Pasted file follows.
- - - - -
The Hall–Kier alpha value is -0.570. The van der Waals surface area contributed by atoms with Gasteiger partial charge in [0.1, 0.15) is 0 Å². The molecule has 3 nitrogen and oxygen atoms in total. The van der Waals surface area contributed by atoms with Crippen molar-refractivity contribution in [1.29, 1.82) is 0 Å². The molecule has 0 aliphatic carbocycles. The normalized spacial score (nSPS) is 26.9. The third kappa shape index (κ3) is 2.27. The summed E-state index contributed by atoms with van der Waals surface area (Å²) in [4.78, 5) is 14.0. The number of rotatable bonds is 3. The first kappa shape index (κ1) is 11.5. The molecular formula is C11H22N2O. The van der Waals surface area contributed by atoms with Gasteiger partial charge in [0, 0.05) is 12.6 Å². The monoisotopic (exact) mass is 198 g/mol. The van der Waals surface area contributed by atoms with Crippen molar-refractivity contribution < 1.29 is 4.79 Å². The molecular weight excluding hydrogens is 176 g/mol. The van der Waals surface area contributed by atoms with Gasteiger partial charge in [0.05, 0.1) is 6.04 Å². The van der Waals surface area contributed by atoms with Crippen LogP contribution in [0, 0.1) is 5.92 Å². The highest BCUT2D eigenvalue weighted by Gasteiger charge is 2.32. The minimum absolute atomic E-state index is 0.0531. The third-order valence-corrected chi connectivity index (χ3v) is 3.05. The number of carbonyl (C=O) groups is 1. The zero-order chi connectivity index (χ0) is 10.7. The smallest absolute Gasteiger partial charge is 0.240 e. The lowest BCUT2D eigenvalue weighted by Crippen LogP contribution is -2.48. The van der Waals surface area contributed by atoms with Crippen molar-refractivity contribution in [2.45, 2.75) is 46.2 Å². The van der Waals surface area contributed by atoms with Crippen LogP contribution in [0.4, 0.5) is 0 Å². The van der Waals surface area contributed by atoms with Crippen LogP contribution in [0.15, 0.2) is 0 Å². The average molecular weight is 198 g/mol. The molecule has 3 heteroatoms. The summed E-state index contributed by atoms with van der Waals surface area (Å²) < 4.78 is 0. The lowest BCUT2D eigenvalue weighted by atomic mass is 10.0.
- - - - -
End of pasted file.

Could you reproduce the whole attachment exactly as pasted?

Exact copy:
The Hall–Kier alpha value is -0.570. The van der Waals surface area contributed by atoms with Gasteiger partial charge in [0.1, 0.15) is 0 Å². The molecule has 3 nitrogen and oxygen atoms in total. The van der Waals surface area contributed by atoms with Crippen molar-refractivity contribution in [1.29, 1.82) is 0 Å². The molecule has 0 aliphatic carbocycles. The normalized spacial score (nSPS) is 26.9. The third kappa shape index (κ3) is 2.27. The summed E-state index contributed by atoms with van der Waals surface area (Å²) in [4.78, 5) is 14.0. The number of rotatable bonds is 3. The first kappa shape index (κ1) is 11.5. The molecular formula is C11H22N2O. The van der Waals surface area contributed by atoms with Gasteiger partial charge in [0, 0.05) is 12.6 Å². The monoisotopic (exact) mass is 198 g/mol. The van der Waals surface area contributed by atoms with Crippen molar-refractivity contribution < 1.29 is 4.79 Å². The molecular weight excluding hydrogens is 176 g/mol. The van der Waals surface area contributed by atoms with Gasteiger partial charge in [0.05, 0.1) is 6.04 Å². The van der Waals surface area contributed by atoms with Crippen LogP contribution in [0, 0.1) is 5.92 Å². The highest BCUT2D eigenvalue weighted by Gasteiger charge is 2.32. The minimum absolute atomic E-state index is 0.0531. The third-order valence-corrected chi connectivity index (χ3v) is 3.05. The number of carbonyl (C=O) groups is 1. The zero-order chi connectivity index (χ0) is 10.7. The smallest absolute Gasteiger partial charge is 0.240 e. The lowest BCUT2D eigenvalue weighted by Crippen LogP contribution is -2.48. The van der Waals surface area contributed by atoms with Crippen molar-refractivity contribution in [2.45, 2.75) is 46.2 Å². The van der Waals surface area contributed by atoms with Crippen LogP contribution in [0.4, 0.5) is 0 Å². The van der Waals surface area contributed by atoms with Crippen LogP contribution in [0.15, 0.2) is 0 Å². The average molecular weight is 198 g/mol. The molecule has 3 heteroatoms. The summed E-state index contributed by atoms with van der Waals surface area (Å²) < 4.78 is 0. The lowest BCUT2D eigenvalue weighted by atomic mass is 10.0.